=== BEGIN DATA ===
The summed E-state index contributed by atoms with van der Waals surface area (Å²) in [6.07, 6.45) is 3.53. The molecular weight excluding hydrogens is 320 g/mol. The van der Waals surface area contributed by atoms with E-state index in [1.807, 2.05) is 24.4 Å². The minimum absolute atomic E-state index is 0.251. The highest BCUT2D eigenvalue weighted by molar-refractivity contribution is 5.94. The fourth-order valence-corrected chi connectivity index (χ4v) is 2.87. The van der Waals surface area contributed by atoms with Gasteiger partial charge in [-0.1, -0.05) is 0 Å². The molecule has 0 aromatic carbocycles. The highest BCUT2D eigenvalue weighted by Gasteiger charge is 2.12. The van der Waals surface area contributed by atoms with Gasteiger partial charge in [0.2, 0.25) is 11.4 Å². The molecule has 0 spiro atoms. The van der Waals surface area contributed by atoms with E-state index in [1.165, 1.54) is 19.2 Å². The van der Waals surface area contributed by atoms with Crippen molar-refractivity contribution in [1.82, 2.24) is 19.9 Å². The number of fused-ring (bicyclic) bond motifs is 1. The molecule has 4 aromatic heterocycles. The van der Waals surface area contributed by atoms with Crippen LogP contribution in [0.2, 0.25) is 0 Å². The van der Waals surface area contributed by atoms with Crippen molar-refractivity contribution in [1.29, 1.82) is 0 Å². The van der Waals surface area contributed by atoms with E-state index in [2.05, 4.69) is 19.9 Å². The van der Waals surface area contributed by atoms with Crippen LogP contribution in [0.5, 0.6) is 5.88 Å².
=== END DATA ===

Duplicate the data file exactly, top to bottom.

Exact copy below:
The summed E-state index contributed by atoms with van der Waals surface area (Å²) in [6.07, 6.45) is 3.53. The molecular weight excluding hydrogens is 320 g/mol. The van der Waals surface area contributed by atoms with E-state index in [1.807, 2.05) is 24.4 Å². The minimum absolute atomic E-state index is 0.251. The highest BCUT2D eigenvalue weighted by molar-refractivity contribution is 5.94. The fourth-order valence-corrected chi connectivity index (χ4v) is 2.87. The van der Waals surface area contributed by atoms with Gasteiger partial charge in [-0.1, -0.05) is 0 Å². The molecule has 0 aromatic carbocycles. The highest BCUT2D eigenvalue weighted by Gasteiger charge is 2.12. The van der Waals surface area contributed by atoms with Gasteiger partial charge in [0.2, 0.25) is 11.4 Å². The molecule has 0 spiro atoms. The van der Waals surface area contributed by atoms with E-state index in [1.165, 1.54) is 19.2 Å². The van der Waals surface area contributed by atoms with Crippen molar-refractivity contribution in [1.82, 2.24) is 19.9 Å². The number of fused-ring (bicyclic) bond motifs is 1. The molecule has 4 aromatic heterocycles. The van der Waals surface area contributed by atoms with Crippen LogP contribution in [0.2, 0.25) is 0 Å². The van der Waals surface area contributed by atoms with Crippen molar-refractivity contribution in [1.29, 1.82) is 0 Å². The van der Waals surface area contributed by atoms with E-state index in [2.05, 4.69) is 19.9 Å². The van der Waals surface area contributed by atoms with Crippen LogP contribution in [0.5, 0.6) is 5.88 Å².